Contractor still has not fixed fence after viewer called 12 - NBC12 - WWBT - Richmond, VA News On Your Side

Contractor still has not fixed fence after viewer called 12

Dalbey says the fence he spent $5,500 on is leaning over with gaping holes. (Source: NBC12) Dalbey says the fence he spent $5,500 on is leaning over with gaping holes. (Source: NBC12)

A Mechanicsville family hired a contractor to build them a six-foot privacy fence. A year later, that $5,500 fence was leaning over with gaping holes, so the Dalbey family called 12 On Your Side for help - and this is why you should always check out a contractor's background before handing over your cash.

On Your Side Investigator Diane Walker found out that the contractor has not fulfilled his promise. He did show up a few times at the Dalbey home, but the project remains unfinished and the family isn’t happy with that. The contractor has maintained he will take care of it.

Back in May, unlicensed contractor Wayne Doggitt of A.E.I. Installations Inc. told NBC12 to meet him in the parking lot of one of his current jobs: AMF in Hanover. There, Doggitt promised to fix the wobbly fence.

“It's leaning, then it's not a six-foot privacy fence. They paid for a six-foot and that’s what they're going to get," said Doggitt.

NBC12 asked: "You're going to take care of it?"

"Absolutely," he replied.

Five weeks later, we learned the truth about one of his so called jobs. The manager at AMF Hanover says Doggitt doesn't work for them. It appears when we met him in the parking lot, at one of his purported jobs, he was actually inside the bowling alley socializing.

Diane Walker called to ask him about that and left a message. So far, he hasn't responded.

Mary Broz-Vaughan is the Deputy Director of Communications with the Virginia Department of Professional and Occupational Regulation (DPOR). She encourages consumers to find out whether the contractor has a valid license first.

"Unlicensed contracting is a criminal misdemeanor, and so recourse in that sense is going to be pursing criminal charges for unlicensed contracting, and of course that's up to local prosecutors and law enforcement,” said Broz-Vaughan.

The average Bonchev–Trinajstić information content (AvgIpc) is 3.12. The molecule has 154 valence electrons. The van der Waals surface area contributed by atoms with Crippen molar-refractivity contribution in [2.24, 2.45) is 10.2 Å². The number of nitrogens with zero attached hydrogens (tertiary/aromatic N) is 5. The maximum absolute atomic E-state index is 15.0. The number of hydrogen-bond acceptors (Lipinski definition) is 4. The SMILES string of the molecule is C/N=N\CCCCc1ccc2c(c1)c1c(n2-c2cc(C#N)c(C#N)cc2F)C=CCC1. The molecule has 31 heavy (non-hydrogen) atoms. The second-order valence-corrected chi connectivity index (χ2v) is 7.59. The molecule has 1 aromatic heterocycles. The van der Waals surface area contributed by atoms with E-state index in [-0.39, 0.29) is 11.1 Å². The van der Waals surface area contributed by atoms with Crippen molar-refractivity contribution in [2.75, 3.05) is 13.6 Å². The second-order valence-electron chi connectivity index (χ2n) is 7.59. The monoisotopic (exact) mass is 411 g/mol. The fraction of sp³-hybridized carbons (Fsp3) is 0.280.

DPOR, also referred to as the State Board of Contractors, explained what recourse homeowner Edward Dalbey may have to get his $5,500.00 fence repaired. She says this very incident is why it’s best to only deal with licensed contractors.

"Should something go wrong, you have a place to complain to. You have an avenue for some recourse. While we can't make a contractor refund money necessarily, we can ensure that you are at least eligible for the recovery fund in the event of major fraud," said Broz-Vaughan.

Doggitt returned twice to his clients home and even performed some work, but the family is frustrated and considering legal action in civil court. They say this has dragged on far too long. They have been waiting since last year to repair the problems.

Broz-Vaughan says had they hired a licensed contractor, they would have benefited from a contractor who met state licensing requirements.

"We're going to test you to make sure that you do," said Broz-Vaughan. "You are going to have some pre-license education to make sure that you learn those necessary requirements for your field."

The take away - contact DPOR to run a license check before you hire a contractor. You can reach DPOR at (804) 367-8511.

After our second report aired, another company offered to help the family for free.

The viewer offering help owns a company you'll recognize, but for now, we won't reveal his name. His company is 14 years old and he is a Class A contractor. He also has an A+ rating with the BBB and no complaints with the State Board of Contractors.

He has already visited the family and checked out the fence. He told Diane Walker personally in an email that the fence is in pretty bad shape; however, it is fixable, and he has come up with a game plan to make it sturdy and functional.

The family says the most they got from Doggitt are text messages full of excuses. The couple gladly accepted the help of the generous viewer who called 12.

NBC12 has not heard back from Doggitt, but the new contractor says it will be about three weeks before he can start work on the fence.

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